By LARRY BURRISS
All-in-all it was a big week at the United States Supreme Court for streaming video and cell phone privacy, but not so much for free speech buffer zones. I don’t recall the last time three such decisions were released at the same time.
The streaming video case involved a company that allowed Internet users to view television programs captured by the company. The company, Aereo, charged the users a fee, but didn’t pay any money for the programs it captured. Needless to say, the people who own the copyright to the programs were more than a little upset by the company that was essentially stealing their product then reselling it to someone else.
The Court said Aereo was violating copyright laws, and ordered the case back to a lower court.
In the cell phone case, the Court said police have to get a warrant if they want to search a suspect’s cell phone. The Court said that today’s cell phones contain so much private information that police cannot simply rummage through a suspect’s phone looking for information.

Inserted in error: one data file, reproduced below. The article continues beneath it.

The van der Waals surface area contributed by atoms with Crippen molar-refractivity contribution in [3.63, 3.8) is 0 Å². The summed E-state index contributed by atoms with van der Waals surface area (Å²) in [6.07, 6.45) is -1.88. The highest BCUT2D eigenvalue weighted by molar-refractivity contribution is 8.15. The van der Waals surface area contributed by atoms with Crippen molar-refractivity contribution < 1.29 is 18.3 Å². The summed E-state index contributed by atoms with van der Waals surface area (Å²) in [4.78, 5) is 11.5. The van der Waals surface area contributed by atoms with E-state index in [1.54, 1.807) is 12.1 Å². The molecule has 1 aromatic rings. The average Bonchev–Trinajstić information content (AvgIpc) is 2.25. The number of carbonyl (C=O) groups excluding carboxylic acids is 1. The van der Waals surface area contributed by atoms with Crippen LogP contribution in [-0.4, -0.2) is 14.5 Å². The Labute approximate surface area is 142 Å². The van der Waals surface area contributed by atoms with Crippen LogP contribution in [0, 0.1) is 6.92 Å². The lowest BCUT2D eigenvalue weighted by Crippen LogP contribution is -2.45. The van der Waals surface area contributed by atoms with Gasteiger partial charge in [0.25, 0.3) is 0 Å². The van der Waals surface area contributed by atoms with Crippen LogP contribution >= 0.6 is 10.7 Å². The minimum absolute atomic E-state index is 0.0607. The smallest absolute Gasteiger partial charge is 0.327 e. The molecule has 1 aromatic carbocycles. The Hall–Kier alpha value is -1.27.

The free speech buffer zone involved a Massachusetts law that mandated a 35-foot buffer zone around clinics that provide abortion services. The Court, however, said the buffer zone infringed on the free speech rights of those opposed to abortions, but that Massachusetts was free to enact other laws to prevent intimidation and harassment.
All things considered, I think it was a pretty good week for media and privacy. The buffer zone case, well, that’s another matter. The zone allowed people to be close enough to the “target” to make their point, but far enough away to allow unfettered access to the clinic.
But what may prove interesting is that there is currently another buffer zone case making its way through the courts, and this one involves a large no-speech zone around, of all places, the Supreme Court itself.
I can’t wait to see how that one plays out.